Traditionally, punishment for committing a crime is having to pay a fine or spend time in jail or prison. However, judges also have the option of using other forms of “alternative” sentencing, especially through early intervention programs. These include:
- Work-release or intermittent sentence
- House arrest or community corrections programs, which usually involve electronic monitoring
- Community service as restorative justice, which is frequently a part of supervised probation and court supervision sentences
These options offer several advantages over traditional incarceration.
- Work release – These programs generally allow the inmate to work in the community during the day, returning to the prison during non-working hours. This allows the inmate to begin to save money for when they are released from prison. Also, these programs help the inmate become re-integrated into the community, so that once they are completely released, they are better situated to succeed.
- House arrest and community service – These options offer several advantages to traditional criminal sentences or incarceration. They cost taxpayers less than it would to house an inmate in jail or prison. In fact, by one estimate, it is 7 times more expensive to incarcerate a drug offender than to put that offender through a treatment program. More importantly, these programs keep families together, and allow the offender to continue to help provide for his or her family while repaying their debt to society.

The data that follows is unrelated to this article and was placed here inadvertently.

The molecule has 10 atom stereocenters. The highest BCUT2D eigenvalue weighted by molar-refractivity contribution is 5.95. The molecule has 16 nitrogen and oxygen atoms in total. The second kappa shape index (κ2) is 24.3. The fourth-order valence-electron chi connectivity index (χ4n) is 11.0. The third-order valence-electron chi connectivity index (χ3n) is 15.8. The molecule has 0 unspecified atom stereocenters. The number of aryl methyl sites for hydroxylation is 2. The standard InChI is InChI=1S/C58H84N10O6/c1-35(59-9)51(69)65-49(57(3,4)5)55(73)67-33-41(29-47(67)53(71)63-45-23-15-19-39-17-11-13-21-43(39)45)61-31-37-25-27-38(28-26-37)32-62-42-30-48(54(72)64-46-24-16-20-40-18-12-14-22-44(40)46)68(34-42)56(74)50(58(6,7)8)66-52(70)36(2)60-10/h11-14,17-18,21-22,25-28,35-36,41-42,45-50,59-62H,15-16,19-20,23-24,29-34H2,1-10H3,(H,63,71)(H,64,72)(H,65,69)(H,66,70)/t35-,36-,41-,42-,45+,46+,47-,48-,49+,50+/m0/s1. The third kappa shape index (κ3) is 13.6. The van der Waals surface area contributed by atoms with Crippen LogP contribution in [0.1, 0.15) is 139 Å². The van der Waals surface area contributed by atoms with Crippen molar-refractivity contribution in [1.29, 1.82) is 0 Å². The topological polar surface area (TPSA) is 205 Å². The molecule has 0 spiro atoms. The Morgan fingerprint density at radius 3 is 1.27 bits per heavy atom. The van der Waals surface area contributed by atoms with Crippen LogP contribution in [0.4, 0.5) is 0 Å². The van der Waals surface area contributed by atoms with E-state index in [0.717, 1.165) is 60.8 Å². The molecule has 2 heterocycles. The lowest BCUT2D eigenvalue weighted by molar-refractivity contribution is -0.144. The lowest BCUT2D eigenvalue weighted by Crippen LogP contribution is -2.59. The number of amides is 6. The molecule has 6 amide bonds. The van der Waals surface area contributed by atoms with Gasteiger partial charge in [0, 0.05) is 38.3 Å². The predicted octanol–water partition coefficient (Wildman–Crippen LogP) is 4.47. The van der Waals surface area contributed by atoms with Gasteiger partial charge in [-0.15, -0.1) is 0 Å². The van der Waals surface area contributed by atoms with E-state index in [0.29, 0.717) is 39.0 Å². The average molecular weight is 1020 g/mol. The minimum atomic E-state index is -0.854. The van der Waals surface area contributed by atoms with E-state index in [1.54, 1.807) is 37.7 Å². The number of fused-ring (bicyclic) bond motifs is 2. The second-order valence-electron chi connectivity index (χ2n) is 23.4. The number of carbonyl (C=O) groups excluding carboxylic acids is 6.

- Juvenile offenders may learn important lessons and gain invaluable skills – Minors who are caught during the commission of their first crimes are given a chance to rehabilitate in the hopes that the alternative sentencing will allow the minors to see why their crimes were harmful to their victims. On a few occasions, that juvenile defendant may find an employment opportunity or even a career path.
Alternative sentencing is generally not available for violent criminals, those facing multiple offenses, or those who are habitual offenders. While rising in popularity, many drug offenders are limited in the types of alternative sentences they may receive.
Alternative sentences are just that: an alternative to traditional punishments. Alternative sentencing is not mandatory for the defendants, but failure to serve an alternative sentence will result in traditional punishments, such as fines, jail or prison time.
If you are facing prosecution for a crime, you should consult with a criminal attorney to safeguard your freedom. If you have questions about eligibility for alternative sentencing, an experienced attorney will be able to answer your questions.